Pammachius was one of several people who denounced Jovinian, who was later condemned at a synod in Rome, to Pope St. Siricius. This denunciation caused St. Jerome to write his own criticism of Jovinian's teachings, however, Pammachius criticized this work "for prudential reasons." This led to a correspondence between the friends, in which Jerome thanked his friend but defended his work.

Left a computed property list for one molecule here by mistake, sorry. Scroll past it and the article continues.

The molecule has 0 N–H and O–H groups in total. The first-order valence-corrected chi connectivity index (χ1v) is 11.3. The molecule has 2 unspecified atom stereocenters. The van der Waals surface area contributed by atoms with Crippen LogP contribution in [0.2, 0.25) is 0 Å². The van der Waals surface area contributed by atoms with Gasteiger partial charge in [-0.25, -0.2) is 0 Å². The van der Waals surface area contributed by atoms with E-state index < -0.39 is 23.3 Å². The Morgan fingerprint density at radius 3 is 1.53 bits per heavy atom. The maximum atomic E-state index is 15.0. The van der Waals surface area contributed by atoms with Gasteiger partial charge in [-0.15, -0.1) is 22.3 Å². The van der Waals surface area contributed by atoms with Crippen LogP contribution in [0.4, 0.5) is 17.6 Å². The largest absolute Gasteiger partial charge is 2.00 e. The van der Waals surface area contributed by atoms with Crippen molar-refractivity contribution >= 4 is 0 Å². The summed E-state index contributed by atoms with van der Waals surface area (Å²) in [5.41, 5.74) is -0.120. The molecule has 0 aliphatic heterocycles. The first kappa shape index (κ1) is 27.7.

After Paulina's death in 397, Pammachius devoted his life to prayer and works of charity. With the help of St. Fabiola, Pammachius built a hospice for the poor at Porto.
He continued his correspondence with St. Jerome, urging him to translate Origen's "De Principiis." Pammachius also condemned the Donatist heresy and exhorted the people of Numidia to abandon it, for which action he received a letter of thanks from St. Augustine.
Pammachius died in Rome in the year 409.